Barbaric ... a video released by the Islamic State shows the training of child soldiers. Source: Supplied

The new route for 2014 to 2015 now leads them to the Tal Abyad border crossing and is considered safer as it's closer to al-Raqqa, a stronghold of IS.

It also mentions the existence of a number of safe houses throughout Turkey — used as staging points for not only wounded fighters exiting the conflict, but also new ones going in.

In these safe houses, the dossier claims fake passports are sometimes made to facilitate an easier transition from the border crossing.

It then tells the traveller that before crossing the border, to dress casually and not look religious as to not raise any suspicion.

If security is too tight, the dossier suggests: "You both look around, and if the coast is clear — they run as fast as they can into Syria, and get into a car of a friend and go to Raqqah. (there is a story of someone reaching Raqqah simply with google maps and a wire cutter [if any barbed wires come in the way])."

Prof Barton says the approach recommend is consistent with the landscape. "I had a PhD student head out to Turkey and view the crossings into Syria in October 2014 and it's pretty easy," he said.

Power and influence ... Greg Barton, of Monash University, describes the Islamic State as "a comet with a long tail". Source: Supplied

The dossier also lays out details on who to contact on Twitter and how to contact them on certain applications like Sure Spot. Sure Spot is an encrypted messenger application in order to protect conversations from being monitored.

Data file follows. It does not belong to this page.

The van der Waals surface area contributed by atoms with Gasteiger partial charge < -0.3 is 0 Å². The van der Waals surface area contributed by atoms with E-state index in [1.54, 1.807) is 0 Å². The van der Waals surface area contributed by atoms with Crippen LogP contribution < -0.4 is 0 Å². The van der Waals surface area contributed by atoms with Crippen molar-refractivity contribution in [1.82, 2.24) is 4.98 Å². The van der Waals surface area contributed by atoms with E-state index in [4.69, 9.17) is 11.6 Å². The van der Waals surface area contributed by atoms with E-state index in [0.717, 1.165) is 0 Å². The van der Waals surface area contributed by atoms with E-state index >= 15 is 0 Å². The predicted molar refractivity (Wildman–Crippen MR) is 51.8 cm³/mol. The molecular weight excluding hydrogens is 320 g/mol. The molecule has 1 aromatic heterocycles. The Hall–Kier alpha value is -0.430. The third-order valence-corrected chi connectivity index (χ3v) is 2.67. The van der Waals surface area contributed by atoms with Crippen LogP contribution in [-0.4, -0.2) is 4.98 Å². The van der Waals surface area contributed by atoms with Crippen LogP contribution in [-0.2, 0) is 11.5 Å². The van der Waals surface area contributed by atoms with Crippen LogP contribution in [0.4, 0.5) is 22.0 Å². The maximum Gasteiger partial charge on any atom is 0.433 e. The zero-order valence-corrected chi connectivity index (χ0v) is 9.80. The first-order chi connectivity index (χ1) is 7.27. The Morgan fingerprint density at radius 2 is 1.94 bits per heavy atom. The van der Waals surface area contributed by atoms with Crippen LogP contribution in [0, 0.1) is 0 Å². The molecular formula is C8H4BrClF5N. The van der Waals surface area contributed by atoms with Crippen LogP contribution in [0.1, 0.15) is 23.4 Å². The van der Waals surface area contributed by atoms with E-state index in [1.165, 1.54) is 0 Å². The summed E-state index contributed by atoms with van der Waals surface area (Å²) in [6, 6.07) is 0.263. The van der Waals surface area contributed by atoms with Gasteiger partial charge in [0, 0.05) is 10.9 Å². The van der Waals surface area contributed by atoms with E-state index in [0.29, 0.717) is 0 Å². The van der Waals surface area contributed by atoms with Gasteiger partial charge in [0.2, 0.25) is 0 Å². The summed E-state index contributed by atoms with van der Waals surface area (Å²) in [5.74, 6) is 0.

The dossier amplifies the importance IS places on the internet.

Prof Barton said personal connections made through online sources and contacts provided in dossiers like these, along with IS's vast network, that sees young jihadis like Bilardi become attached.

"Once somebody reads something like this and it gives them a handle to contact a personal network, that type of information is really critical and makes a big difference."

IS confirmed Melbourne teen Bilardi had completed a suicide mission in Ramadi days after he was unmasked, on March 12, as a militant fighting alongside IS.

Two brothers from Sydney, aged 16 and 17, were days earlier intercepted by the Department of Immigration and Border Protection before they were able to board a plane to Turkey to fight in Syria.

The boys were stopped after their luggage was deemed suspicions by customs officials searching their bags.

The Customs and Border Protection Department would not comment on which items in the boys' bags set off the alarm bells.

At the end of the dossier, there are links to a series of ebooks, one titled the Islamic State, which includes battle strategies, diary from Mujahid (inner struggle), IS fighting techniques, special forces and more.